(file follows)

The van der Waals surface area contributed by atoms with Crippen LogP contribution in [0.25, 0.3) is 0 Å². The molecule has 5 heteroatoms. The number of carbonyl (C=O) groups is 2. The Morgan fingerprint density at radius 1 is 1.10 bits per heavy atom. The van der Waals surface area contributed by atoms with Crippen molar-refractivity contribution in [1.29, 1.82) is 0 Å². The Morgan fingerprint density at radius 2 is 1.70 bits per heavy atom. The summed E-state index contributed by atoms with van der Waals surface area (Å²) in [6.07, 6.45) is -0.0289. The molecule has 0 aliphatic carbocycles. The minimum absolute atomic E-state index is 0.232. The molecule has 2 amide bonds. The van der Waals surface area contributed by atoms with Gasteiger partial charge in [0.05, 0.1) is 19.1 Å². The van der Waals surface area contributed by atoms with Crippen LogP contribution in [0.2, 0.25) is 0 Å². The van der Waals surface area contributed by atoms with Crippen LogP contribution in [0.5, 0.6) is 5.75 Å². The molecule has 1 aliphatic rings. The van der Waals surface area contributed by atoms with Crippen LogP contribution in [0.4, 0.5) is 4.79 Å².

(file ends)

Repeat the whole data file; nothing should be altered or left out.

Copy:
The van der Waals surface area contributed by atoms with Crippen LogP contribution in [0.25, 0.3) is 0 Å². The molecule has 5 heteroatoms. The number of carbonyl (C=O) groups is 2. The Morgan fingerprint density at radius 1 is 1.10 bits per heavy atom. The van der Waals surface area contributed by atoms with Crippen molar-refractivity contribution in [1.29, 1.82) is 0 Å². The Morgan fingerprint density at radius 2 is 1.70 bits per heavy atom. The summed E-state index contributed by atoms with van der Waals surface area (Å²) in [6.07, 6.45) is -0.0289. The molecule has 0 aliphatic carbocycles. The minimum absolute atomic E-state index is 0.232. The molecule has 2 amide bonds. The van der Waals surface area contributed by atoms with Gasteiger partial charge in [0.05, 0.1) is 19.1 Å². The van der Waals surface area contributed by atoms with Crippen LogP contribution in [0.2, 0.25) is 0 Å². The van der Waals surface area contributed by atoms with Crippen LogP contribution in [0.5, 0.6) is 5.75 Å². The molecule has 1 aliphatic rings. The van der Waals surface area contributed by atoms with Crippen LogP contribution in [0.4, 0.5) is 4.79 Å².